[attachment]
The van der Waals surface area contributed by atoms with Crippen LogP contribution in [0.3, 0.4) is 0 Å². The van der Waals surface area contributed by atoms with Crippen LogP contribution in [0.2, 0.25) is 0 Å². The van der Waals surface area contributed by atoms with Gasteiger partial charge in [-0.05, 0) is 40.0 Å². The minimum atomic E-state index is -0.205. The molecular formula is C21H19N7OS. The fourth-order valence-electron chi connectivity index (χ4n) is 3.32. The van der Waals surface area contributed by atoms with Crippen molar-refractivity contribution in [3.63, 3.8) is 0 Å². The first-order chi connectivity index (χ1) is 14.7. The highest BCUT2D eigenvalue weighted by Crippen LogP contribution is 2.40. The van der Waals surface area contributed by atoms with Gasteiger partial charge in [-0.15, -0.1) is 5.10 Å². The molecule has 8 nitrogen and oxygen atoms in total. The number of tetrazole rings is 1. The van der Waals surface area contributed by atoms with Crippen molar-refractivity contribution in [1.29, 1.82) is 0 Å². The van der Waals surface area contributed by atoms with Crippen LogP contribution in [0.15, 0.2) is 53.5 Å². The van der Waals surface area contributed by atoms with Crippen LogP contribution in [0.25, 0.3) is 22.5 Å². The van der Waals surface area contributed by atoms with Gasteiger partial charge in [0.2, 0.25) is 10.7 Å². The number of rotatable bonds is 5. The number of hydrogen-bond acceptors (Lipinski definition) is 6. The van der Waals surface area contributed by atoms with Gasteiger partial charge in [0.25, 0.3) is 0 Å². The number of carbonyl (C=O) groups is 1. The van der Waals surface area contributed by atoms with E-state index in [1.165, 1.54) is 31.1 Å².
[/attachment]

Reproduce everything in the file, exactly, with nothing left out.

The van der Waals surface area contributed by atoms with Crippen LogP contribution in [0.3, 0.4) is 0 Å². The van der Waals surface area contributed by atoms with Crippen LogP contribution in [0.2, 0.25) is 0 Å². The van der Waals surface area contributed by atoms with Gasteiger partial charge in [-0.05, 0) is 40.0 Å². The minimum atomic E-state index is -0.205. The molecular formula is C21H19N7OS. The fourth-order valence-electron chi connectivity index (χ4n) is 3.32. The van der Waals surface area contributed by atoms with Crippen molar-refractivity contribution in [3.63, 3.8) is 0 Å². The first-order chi connectivity index (χ1) is 14.7. The highest BCUT2D eigenvalue weighted by Crippen LogP contribution is 2.40. The van der Waals surface area contributed by atoms with Gasteiger partial charge in [-0.15, -0.1) is 5.10 Å². The molecule has 8 nitrogen and oxygen atoms in total. The number of tetrazole rings is 1. The van der Waals surface area contributed by atoms with Crippen molar-refractivity contribution in [1.29, 1.82) is 0 Å². The van der Waals surface area contributed by atoms with Crippen LogP contribution in [0.15, 0.2) is 53.5 Å². The van der Waals surface area contributed by atoms with Crippen LogP contribution in [0.25, 0.3) is 22.5 Å². The van der Waals surface area contributed by atoms with Gasteiger partial charge in [0.2, 0.25) is 10.7 Å². The number of rotatable bonds is 5. The number of hydrogen-bond acceptors (Lipinski definition) is 6. The van der Waals surface area contributed by atoms with Gasteiger partial charge in [0.25, 0.3) is 0 Å². The number of carbonyl (C=O) groups is 1. The van der Waals surface area contributed by atoms with E-state index in [1.165, 1.54) is 31.1 Å².